This poem reads like a story, with a start, a middle and an end. At the start of the poem, the boy is working on the farm, using the saw to chop the firewood. The middle of the poem describes how the boy lost control of the saw and cut off his arm, as his sister watched on helplessly. The poem concludes with the boy drawing his final breaths and his family continuing with their lives after his passing. Unlike in his other poems, it appears to me that in ‘Out, Out – ‘, Frost does not wish for the reader to uncover layers of meaning. Instead, he wants us to listen to the story he is telling about the fragility of life. I believe that the purpose of this poem is to wake us up, to make us smell the “sweet-scented” coffee and to realise what a precious gift life is. I believe that the poet deliberately made this poem easy to understand in order to enhance the impact of his message. This poem explores the reality of human existence. Sometimes there is no meaning to events that happen in our lives and we just have to accept them as a horrible twist of fate, “He saw all spoiled”. The use of the word “saw” in this line can be seen as a play on words, as it was in fact the saw who took the boy’s life.

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The dramatic “So.” towards the end of the poem slows down the pace and gives a reader time to reflect on and take in the cold reality that the poet has put in front of us. The final line, “And they, since they/ Were not the one dead, turned to their affairs” is quite a cold, abrupt end to such an upsetting poem and I was initially angry at Frost for his lack of compassion. However, on reflection, I realised that the point Frost is making is entirely accurate. Sometimes there is no happy ending, no deeper meaning to be found in a tragic event and moving on with life doesn’t mean that the boy’s family don’t care. It is their method of coping, as it is for many people. Their silent struggle to cope with the passing of a family member is also evident through the absence of any emotion on their part throughout the poem. While I do not believe this poem to be deceptive or layered with meaning, I do believe it carries a very important message about life, as Frost once said himself, “it goes on”.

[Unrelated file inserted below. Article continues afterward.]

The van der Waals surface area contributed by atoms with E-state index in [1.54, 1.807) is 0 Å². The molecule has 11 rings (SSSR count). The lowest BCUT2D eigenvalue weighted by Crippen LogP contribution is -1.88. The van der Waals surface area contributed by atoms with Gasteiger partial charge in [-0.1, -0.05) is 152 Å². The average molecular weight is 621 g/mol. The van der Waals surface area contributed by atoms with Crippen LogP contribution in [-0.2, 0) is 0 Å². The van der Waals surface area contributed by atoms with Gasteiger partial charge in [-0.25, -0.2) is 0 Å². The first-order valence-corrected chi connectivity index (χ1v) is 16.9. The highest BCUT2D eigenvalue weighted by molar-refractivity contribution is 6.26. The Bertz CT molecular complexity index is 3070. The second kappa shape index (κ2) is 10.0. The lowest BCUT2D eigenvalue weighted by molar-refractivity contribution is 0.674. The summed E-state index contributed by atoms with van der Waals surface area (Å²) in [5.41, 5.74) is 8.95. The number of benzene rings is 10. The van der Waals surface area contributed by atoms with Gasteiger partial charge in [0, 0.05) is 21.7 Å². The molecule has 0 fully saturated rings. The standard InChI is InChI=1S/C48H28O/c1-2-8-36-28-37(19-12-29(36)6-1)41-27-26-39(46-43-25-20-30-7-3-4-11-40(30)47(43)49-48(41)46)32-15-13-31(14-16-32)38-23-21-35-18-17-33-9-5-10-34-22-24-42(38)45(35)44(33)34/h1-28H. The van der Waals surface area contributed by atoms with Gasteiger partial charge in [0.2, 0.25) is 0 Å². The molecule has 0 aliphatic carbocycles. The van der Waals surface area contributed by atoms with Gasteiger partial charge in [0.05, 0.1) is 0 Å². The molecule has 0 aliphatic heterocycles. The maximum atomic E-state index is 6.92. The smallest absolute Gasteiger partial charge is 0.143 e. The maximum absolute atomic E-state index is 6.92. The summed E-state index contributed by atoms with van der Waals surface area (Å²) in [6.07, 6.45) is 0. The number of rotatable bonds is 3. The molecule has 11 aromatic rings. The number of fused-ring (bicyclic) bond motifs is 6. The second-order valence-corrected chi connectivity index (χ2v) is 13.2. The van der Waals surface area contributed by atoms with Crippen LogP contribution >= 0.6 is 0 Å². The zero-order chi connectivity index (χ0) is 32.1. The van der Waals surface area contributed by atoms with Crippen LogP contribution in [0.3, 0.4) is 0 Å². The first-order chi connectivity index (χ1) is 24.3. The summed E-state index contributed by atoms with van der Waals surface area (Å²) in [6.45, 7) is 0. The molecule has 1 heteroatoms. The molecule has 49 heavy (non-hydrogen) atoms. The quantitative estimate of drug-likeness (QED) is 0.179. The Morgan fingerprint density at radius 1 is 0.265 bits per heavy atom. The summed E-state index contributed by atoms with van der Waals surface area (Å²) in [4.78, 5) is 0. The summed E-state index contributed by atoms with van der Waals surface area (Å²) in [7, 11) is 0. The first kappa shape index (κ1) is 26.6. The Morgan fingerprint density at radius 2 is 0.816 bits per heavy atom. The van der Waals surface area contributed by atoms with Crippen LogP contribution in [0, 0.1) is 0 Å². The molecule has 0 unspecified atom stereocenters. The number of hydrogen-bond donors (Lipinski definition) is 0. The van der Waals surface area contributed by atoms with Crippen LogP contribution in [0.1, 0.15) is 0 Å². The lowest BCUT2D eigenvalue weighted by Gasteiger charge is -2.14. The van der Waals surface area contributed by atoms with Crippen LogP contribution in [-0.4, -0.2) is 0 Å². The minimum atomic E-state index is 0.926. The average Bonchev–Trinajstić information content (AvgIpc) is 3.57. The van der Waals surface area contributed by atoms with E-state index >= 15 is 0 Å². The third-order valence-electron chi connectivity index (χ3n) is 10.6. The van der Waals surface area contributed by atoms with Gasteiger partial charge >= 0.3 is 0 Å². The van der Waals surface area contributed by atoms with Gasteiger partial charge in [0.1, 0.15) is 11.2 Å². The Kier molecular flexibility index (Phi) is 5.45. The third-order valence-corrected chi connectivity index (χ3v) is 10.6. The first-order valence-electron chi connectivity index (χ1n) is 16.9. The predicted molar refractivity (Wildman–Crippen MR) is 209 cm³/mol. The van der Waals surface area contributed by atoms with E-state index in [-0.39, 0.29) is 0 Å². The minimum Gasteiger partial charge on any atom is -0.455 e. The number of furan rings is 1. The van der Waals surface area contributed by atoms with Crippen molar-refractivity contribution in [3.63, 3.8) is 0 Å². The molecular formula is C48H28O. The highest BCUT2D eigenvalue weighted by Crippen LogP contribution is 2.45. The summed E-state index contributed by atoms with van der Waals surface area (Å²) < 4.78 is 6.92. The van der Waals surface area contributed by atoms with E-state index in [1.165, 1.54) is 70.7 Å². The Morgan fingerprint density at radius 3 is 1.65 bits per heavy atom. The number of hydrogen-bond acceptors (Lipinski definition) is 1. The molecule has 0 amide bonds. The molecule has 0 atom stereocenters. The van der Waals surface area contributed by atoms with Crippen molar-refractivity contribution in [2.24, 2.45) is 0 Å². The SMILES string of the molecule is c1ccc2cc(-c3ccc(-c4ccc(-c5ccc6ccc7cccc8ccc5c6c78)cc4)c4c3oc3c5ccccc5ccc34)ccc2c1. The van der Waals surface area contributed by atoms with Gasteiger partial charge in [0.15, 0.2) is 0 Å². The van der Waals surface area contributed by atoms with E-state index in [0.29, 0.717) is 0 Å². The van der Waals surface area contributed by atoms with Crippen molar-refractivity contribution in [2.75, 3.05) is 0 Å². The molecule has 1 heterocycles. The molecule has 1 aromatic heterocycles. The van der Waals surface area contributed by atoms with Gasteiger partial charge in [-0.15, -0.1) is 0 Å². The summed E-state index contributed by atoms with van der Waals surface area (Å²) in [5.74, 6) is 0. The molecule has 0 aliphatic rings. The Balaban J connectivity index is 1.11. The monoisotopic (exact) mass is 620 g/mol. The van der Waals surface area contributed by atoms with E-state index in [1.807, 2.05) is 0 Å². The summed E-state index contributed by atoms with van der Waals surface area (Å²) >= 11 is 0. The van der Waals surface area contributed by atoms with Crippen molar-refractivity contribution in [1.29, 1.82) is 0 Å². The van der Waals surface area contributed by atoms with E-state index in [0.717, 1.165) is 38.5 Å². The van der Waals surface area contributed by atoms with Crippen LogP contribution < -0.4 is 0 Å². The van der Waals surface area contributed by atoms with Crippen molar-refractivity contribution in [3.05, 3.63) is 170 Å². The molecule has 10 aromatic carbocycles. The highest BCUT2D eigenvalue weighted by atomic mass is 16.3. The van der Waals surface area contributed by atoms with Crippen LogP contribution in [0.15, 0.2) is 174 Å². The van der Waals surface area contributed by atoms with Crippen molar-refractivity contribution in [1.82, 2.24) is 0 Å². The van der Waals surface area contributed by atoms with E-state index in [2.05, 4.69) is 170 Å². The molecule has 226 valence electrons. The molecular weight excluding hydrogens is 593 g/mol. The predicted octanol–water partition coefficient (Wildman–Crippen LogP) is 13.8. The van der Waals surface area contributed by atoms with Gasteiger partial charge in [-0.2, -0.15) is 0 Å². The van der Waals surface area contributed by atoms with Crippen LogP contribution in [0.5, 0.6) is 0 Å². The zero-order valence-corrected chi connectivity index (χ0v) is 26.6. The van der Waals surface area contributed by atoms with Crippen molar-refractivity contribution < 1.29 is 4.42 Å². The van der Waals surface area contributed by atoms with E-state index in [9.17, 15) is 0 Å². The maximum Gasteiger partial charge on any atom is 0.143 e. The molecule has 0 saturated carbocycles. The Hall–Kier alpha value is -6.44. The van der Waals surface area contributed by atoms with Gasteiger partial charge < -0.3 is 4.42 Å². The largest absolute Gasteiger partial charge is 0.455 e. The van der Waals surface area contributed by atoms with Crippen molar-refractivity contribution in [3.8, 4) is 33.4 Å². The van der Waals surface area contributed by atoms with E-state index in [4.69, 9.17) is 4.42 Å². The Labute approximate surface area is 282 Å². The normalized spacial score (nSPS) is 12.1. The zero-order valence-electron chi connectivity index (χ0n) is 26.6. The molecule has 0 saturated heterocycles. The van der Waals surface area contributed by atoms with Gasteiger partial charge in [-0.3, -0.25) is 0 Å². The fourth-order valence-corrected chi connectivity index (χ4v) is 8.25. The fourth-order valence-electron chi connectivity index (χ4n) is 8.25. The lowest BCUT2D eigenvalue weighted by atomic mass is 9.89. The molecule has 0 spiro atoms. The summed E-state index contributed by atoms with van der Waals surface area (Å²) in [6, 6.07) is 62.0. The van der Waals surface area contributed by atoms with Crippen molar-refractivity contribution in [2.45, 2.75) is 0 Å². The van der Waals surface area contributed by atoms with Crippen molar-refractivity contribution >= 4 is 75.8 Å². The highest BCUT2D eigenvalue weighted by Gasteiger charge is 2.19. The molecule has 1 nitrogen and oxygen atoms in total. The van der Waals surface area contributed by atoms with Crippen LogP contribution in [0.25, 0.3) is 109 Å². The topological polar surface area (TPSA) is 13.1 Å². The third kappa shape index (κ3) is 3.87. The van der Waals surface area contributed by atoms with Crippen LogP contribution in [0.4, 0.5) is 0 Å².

Questions and Answers

Q. What is the message of the poem out out?
Answer: The poet’s glaringly obvious message in this poem is about
the fragility of life that continues to be as relevant today as it was then. The poem is about a young boy who loses his life in an accident. The lack of focus and the boy’s carelessness causes the fatal accident. This is a message we should all be more conscious of in our modern world, where people so often take life for granted. The poem also highlights what people feel about the young boy’s passing and also death.

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Q. How is out out an example of modernism?
Answer: Frost displays modernism in “Out, Out-” by focusing on a scene. Modernism also includes telling a poem from a different perspective than the typical 3rd person. The narrator in the poem has an outside perspective, almost as if he is reflecting on the events and recognising where things went wrong.

Q. What does the speaker mean by the expression the boy saw all in line 22?
Answer: When the poet uses the expression “the boy saw all,” he is explaining that in a moment of clarity, the boy understands what has happened: he has accidentally cut off his hand, he is bleeding copiously, and he will likely die. “The boy saw all” is his prescience of this possible event

Q. Who is the speaker of the poem ‘Out, Out-‘ by Robert Frost?
Answer: In ‘Out, Out-‘ by Robert Frost, the speaker is an unnamed narrator who appears to have been present when the boy suffered his saw accident.